Chris Cunningham is a relentlessly experimental creator who defies categorisation. His work is shaped by the sci-fi films and electronic music he devoured in his youth.  The frenetic, wildly inventive music videos he made for Aphex Twin ( “Windowlicker”, “Come to Daddy”) and Bjork ( “All Is Full of Love”) redefined the form and has influenced high fashion, advertising, blockbuster movies and low-budget horror flicks alike over the last decade.
In recent years he has moved further away from the music video genre and now creates independent video works, which no longer have their starting point as commissions. His video and sound art has been shown in the Museum of Modern Art in New York, the Venice Bienalle, the Barbican, the Anthony D’offay gallery amongst others and his live show at The Royal Opera House, The Roundhouse and Royal Festival Hall.
Chris has created his own disturbing visual language, that pits the grotesque imperfections of human anatomy against high technology embodied in robots and hallucinatory motion effects.  
Always driven forward by its ethos of Vorsprung durch Technik, Audi City is a new venture that uses technology to create space in the city centre. For five days in Mayfair, Audi reveals a site-specific installation of Chris Cunningham’s latest work.  Enormous industrial robots veer around one another in a mysterious room.  Their motors are syncopated with the room’s metronome and they embark on a frenetic interchange over a mechanical ‘brain’. 
Stay tuned for more information on the installation and how YOU can win tickets to experience this artwork.
Follow us on Twitter here.
Welcome to Audi City

We are excited to announce the launch of Audi City, a new venture that uses technology to create space in the city centre. With over 50% of the world’s population living in urban areas, the city is becoming the prevalent framework for human living.  Using state-of-the-art equipment, Audi City bridges real space with virtual space expanding possibilities.  This blog is focused on this ethos.  Here we share fascinating projects from around the world which transform human interaction with space.  From artists who are interested in the experience of the body in the environment to ingenious technologies that present new possibilities for living, to reflections on the future of mobility.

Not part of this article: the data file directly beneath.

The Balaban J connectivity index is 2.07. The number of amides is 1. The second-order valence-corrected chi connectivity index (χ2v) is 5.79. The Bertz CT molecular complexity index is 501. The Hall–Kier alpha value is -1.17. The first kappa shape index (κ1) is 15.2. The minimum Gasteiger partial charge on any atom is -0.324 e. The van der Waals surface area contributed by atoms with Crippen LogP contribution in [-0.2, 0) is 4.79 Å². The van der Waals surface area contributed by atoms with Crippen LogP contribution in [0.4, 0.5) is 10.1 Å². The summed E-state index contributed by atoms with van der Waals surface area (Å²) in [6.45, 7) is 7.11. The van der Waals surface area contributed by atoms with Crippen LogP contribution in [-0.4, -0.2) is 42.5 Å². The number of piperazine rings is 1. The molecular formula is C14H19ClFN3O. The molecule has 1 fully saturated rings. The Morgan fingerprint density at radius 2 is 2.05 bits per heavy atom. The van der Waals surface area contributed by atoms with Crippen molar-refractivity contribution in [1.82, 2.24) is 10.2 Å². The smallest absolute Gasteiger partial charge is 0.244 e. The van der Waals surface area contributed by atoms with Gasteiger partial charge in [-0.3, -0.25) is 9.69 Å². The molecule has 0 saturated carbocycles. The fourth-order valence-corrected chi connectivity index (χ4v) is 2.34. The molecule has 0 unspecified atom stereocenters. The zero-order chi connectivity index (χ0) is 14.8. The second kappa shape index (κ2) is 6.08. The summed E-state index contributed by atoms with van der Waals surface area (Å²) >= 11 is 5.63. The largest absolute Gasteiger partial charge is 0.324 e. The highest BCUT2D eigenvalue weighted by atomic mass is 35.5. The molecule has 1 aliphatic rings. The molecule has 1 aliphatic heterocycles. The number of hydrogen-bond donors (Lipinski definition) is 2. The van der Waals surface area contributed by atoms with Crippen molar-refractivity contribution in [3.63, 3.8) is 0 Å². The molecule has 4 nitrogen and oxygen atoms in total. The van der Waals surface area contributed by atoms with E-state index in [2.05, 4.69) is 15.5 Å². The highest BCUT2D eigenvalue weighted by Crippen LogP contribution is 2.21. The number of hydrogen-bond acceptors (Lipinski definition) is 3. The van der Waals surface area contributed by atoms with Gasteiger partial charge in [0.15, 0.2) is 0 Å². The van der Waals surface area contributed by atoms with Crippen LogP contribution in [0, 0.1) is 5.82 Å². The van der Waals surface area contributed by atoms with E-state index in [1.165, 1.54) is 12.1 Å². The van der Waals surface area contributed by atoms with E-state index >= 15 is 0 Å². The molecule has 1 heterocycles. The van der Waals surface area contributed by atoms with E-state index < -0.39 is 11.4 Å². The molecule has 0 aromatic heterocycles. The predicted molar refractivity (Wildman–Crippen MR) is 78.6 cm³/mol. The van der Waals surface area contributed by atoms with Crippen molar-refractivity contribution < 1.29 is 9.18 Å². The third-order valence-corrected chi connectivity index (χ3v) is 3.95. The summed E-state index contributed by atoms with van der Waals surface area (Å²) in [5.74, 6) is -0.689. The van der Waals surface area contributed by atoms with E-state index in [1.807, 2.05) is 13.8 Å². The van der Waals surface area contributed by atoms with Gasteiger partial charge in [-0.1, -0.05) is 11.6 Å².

jaqapparatus by Chris Cunningham
For five days in Mayfair, London, Audi City revealed a site-specific installation of Chris Cunningham’s latest work. Tickets were given out on our Twitter @audicity.
Always driven forward by its ethos of Vorsprung durch Technik, Audi collaborated with award winning filmmaker and artist Chris Cunningham.  The work is the first in a series of multi-media works that mix complex live performance, music, robotics and sculpture.  Enormous industrial robots veer around one another in a mysterious room.  Their motors are syncopated with the room’s metronome and they embark on a frenetic interchange over a mechanical ‘brain’. 
Welcome to Audi City
We are excited to announce the launch of Audi City, a new venture that uses technology to create space in the city centre. With over 50% of the world’s population living in urban areas, the city is becoming the prevalent framework for human living.  Using state-of-the-art equipment, Audi City bridges real space with virtual space expanding possibilities.  This blog is focused on this ethos.  Here we share fascinating projects from around the world which transform human interaction with space.  From artists who are interested in the experience of the body in the environment to ingenious technologies that present new possibilities for living, to reflections on the future of mobility.  


jaqapparatus by Chris Cunningham


For five days in Mayfair, London, Audi City revealed a site-specific installation of Chris Cunningham’s latest work. Tickets were given out on our Twitter @audicity.


Always driven forward by its ethos of Vorsprung durch Technik, Audi collaborated with award winning filmmaker and artist Chris Cunningham.  The work is the first in a series of multi-media works that mix complex live performance, music, robotics and sculpture.  Enormous industrial robots veer around one another in a mysterious room.  Their motors are syncopated with the room’s metronome and they embark on a frenetic interchange over a mechanical ‘brain’.